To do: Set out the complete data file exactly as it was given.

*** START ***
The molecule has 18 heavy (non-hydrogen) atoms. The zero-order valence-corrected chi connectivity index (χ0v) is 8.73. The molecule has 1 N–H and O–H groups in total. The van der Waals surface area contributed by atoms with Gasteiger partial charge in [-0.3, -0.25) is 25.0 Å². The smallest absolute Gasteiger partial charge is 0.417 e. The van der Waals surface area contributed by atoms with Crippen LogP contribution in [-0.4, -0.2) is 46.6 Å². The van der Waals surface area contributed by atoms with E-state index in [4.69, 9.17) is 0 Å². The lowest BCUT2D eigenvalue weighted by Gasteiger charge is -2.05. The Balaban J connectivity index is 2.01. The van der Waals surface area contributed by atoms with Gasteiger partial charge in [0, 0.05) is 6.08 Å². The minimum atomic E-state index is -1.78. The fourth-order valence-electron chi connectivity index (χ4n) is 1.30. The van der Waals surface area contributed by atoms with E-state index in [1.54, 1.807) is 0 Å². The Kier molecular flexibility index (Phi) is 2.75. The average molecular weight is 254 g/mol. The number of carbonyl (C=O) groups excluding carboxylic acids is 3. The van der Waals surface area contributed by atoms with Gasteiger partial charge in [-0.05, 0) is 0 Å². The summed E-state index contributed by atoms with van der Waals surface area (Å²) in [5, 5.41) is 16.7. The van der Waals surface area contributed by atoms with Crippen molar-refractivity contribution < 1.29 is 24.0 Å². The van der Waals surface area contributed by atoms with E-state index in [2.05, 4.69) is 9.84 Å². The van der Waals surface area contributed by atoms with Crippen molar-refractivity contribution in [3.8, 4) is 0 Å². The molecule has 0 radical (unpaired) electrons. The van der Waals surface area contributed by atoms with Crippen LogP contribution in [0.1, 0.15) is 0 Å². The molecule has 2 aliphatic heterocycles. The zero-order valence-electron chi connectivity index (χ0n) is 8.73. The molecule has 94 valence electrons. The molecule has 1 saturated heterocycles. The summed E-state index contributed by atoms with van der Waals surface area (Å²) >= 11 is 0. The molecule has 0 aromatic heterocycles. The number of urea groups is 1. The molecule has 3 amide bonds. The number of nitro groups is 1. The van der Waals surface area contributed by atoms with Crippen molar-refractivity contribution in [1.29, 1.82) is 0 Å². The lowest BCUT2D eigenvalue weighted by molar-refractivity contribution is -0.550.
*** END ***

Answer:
The molecule has 18 heavy (non-hydrogen) atoms. The zero-order valence-corrected chi connectivity index (χ0v) is 8.73. The molecule has 1 N–H and O–H groups in total. The van der Waals surface area contributed by atoms with Gasteiger partial charge in [-0.3, -0.25) is 25.0 Å². The smallest absolute Gasteiger partial charge is 0.417 e. The van der Waals surface area contributed by atoms with Crippen LogP contribution in [-0.4, -0.2) is 46.6 Å². The van der Waals surface area contributed by atoms with E-state index in [4.69, 9.17) is 0 Å². The lowest BCUT2D eigenvalue weighted by Gasteiger charge is -2.05. The Balaban J connectivity index is 2.01. The van der Waals surface area contributed by atoms with Gasteiger partial charge in [0, 0.05) is 6.08 Å². The minimum atomic E-state index is -1.78. The fourth-order valence-electron chi connectivity index (χ4n) is 1.30. The van der Waals surface area contributed by atoms with E-state index in [1.54, 1.807) is 0 Å². The Kier molecular flexibility index (Phi) is 2.75. The average molecular weight is 254 g/mol. The number of carbonyl (C=O) groups excluding carboxylic acids is 3. The van der Waals surface area contributed by atoms with Gasteiger partial charge in [-0.05, 0) is 0 Å². The summed E-state index contributed by atoms with van der Waals surface area (Å²) in [5, 5.41) is 16.7. The van der Waals surface area contributed by atoms with Crippen molar-refractivity contribution < 1.29 is 24.0 Å². The van der Waals surface area contributed by atoms with E-state index in [2.05, 4.69) is 9.84 Å². The van der Waals surface area contributed by atoms with Crippen molar-refractivity contribution in [3.8, 4) is 0 Å². The molecule has 0 radical (unpaired) electrons. The van der Waals surface area contributed by atoms with Crippen LogP contribution in [0.1, 0.15) is 0 Å². The molecule has 2 aliphatic heterocycles. The zero-order valence-electron chi connectivity index (χ0n) is 8.73. The molecule has 94 valence electrons. The molecule has 1 saturated heterocycles. The summed E-state index contributed by atoms with van der Waals surface area (Å²) >= 11 is 0. The molecule has 0 aromatic heterocycles. The number of urea groups is 1. The molecule has 3 amide bonds. The number of nitro groups is 1. The van der Waals surface area contributed by atoms with Crippen molar-refractivity contribution in [1.29, 1.82) is 0 Å². The lowest BCUT2D eigenvalue weighted by molar-refractivity contribution is -0.550.